It’s Saturday before Easter, may everyone have a fabulous weekend!
Here’s a classic poem for all coffee lovers:
Here’s yet another look back through the astounding collection at Museo Larco in Lima:
Big news today out of Peru, former President Alan Garcia dies:
Local media has reported that former Peruvian President Alan García has died after undergoing emergency surgery at a hospital in Lima, following a self-inflicted gunshot wound to the head.
Happy Monday! May you and yours have a fabulous week…
Snuck this one in late. It’s been a super busy time; we’re literally working “half” days, you know, 12 hours a day. The joy of being self employed!
Here’s some more from the incredible collection at Museo Larco:
When I gave up caffeine, the first day was like a scene out of Trainspotting. Picture a grown man balled up on the couch, sweating in November, on the cusp of vomiting, head split right in two. Then a low-grade headache that lasted for a week set in. But I was also sleeping sounder and longer, and, despite a few mornings with a serious coffee craving, I felt better. I didn’t have as much of an afternoon slump, and I was less irritable—I was using my car horn less, and I didn’t feel as annoyed by things not going exactly how I planned. Within a few weeks, I’d lost four pounds. I’ve been off the stuff ever since. Caffeine can indeed be a great thing, but it can also work against you. Your experience with the drug depends on your biology and how much of it you take in. Before I decided to give up caffeine for good, I was drinking upward of three cups a day. But conversations with people much smarter than myself—biochemists, nutritionists, sleep experts, neurologists—led to me to believe that I was overdoing it at a rate that was bad for my health, sleep, disposition, and performance.When you’ve been mainlining caffeine for your entire adult life, it can be tricky to parse out how it impacts you. Start by analyzing just how much you’re consuming, then check in with your physical and mental states. If you think it might be time for an intervention, here’s some advice on how to cut down.
It’s a glorious day in Northwest Arizona. The temperatures are creeping upwards, but it’s still very nice, and the nights are cool.
Meanwhile in the tropics of the Sacred Valley:
I promised in an earlier post to update the train schedules etc. to Machu Picchu. Well, I’m happy to report that I’ve begun to review the whole trip again as we have friends that want to go, and I should be posting something soon. (Just as soon as I finish my taxes!)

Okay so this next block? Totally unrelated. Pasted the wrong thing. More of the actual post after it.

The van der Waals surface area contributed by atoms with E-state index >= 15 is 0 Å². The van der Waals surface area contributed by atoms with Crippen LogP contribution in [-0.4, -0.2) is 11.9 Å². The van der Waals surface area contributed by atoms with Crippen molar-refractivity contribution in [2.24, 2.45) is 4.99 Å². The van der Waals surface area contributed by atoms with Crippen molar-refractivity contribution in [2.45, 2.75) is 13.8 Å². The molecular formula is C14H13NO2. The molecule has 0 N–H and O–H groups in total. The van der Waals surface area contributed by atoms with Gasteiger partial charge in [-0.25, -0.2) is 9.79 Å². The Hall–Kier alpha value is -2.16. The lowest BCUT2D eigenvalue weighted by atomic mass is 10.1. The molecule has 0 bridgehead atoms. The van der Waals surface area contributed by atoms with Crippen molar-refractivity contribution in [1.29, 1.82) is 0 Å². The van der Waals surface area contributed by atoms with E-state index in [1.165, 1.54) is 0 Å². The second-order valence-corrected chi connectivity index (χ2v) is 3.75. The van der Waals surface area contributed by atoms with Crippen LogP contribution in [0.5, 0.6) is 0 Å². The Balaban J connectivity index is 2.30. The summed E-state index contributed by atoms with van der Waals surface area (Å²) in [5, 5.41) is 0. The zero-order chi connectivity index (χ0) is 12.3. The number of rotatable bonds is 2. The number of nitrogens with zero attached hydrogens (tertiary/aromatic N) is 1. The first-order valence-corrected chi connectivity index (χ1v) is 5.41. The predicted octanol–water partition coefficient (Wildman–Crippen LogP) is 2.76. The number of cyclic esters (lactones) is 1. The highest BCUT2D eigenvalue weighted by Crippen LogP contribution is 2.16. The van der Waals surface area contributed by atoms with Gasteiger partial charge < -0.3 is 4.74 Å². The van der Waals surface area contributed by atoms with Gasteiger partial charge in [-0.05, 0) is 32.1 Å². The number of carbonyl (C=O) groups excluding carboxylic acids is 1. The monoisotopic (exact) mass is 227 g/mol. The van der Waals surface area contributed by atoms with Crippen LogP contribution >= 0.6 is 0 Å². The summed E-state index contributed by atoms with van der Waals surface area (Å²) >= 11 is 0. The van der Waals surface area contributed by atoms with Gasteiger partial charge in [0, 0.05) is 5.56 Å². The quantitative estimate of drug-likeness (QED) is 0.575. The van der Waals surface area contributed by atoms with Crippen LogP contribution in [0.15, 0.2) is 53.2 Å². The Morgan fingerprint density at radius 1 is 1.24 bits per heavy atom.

Meanwhile, here’s a taste:
Coffee Prices have been mostly falling for the last few years. After the coffee rust devastation in 2012, many farms had low production until the new plants started fully producing. Today, the struggle is to try and increase prices to a level that will allow farmers to continue growing. Via Roast Magazine:
A consortium of major organizations representing coffee producers throughout the world has issued a sweeping condemnation of the global coffee industry as the “C price” for coffee sits at historic lows.Without immediate action to supply better collective prices to the world’s approximately 25 million smallholder farmers, the coffee industry may likely be contributing to a widespread humanitarian crisis as coffee farmers abandon coffee in favor of illicit crops or migrate in search of better opportunities, the group warned today.Thirteen organizations representing the World Coffee Producers Forum — including Colombia’s FNC, Africa’s AFCA, Latin America’s Promecafe, Brazil’s BSCA and the United States/Europe’s Specialty Coffee Association — have attached their name to a declaration calling for immediate action in response to low coffee prices.The groups are specifically addressing the ICE futures price for commodity coffee — often called the “C Price” — which is widely used as a price discovery and reference tool in the creation of futures contracts for transactions of green coffee. Throughout the coffee sector, the C price serves as a benchmark that affects prices at virtually all levels of the coffee trade.
Thursday’s look back continues our delightful journey through Peru’s past via the collection at Museo Larco, in Lima Peru.
At home, it’s the slog through taxes, and our busiest season here at the ranch. The weather is summer like, and the flowers are popping up daily. Our vistas are beautiful, but our noses are swollen from the pollen. Ah-choo!
Our prayers and best wishes go out to our country friends and neighbors in the Midwest who are suffering floods this year.
Too much to do, and too little time to do it. Here’s a shot from Cuzco, in the Sacred Valley. Everyone comes through Cuzco on their way to Machu Picchu.
Have a great week…drink more coffee!
First day of Spring here at the ranch. It was warm yesterday, but today is a bit cooler. The days are getting longer, and the wildflowers are popping everywhere.
We continue our look at the amazing collection of ancient ceramics at Museo Larco:
On this day in 1971, a disastrous avalanche caused the death of hundreds at Yanawayin Lake, northeast of Lima.
The site made world headlines in 1971 when on March 18 a rock avalanche of 100,000 cubic metres (3,500,000 cu ft) fell from an outcrop of jointed limestone about 400 metres (1,300 ft) above the lake. It created a wave of 30 metres (98 ft) that destroyed the Chungar Mining Company (Cia Minera Chungar, S.A.) camp on the shore, destroyed all the mines’ surface facilities, and killed 200–600 miners.
Source: Yanawayin Lake – Wikipedia
Monday after a St. Patrick’s Day weekend. We were busy, roasting and bringing coffee wherever we went. The weather was gorgeous finally. I’m actually getting a tan already!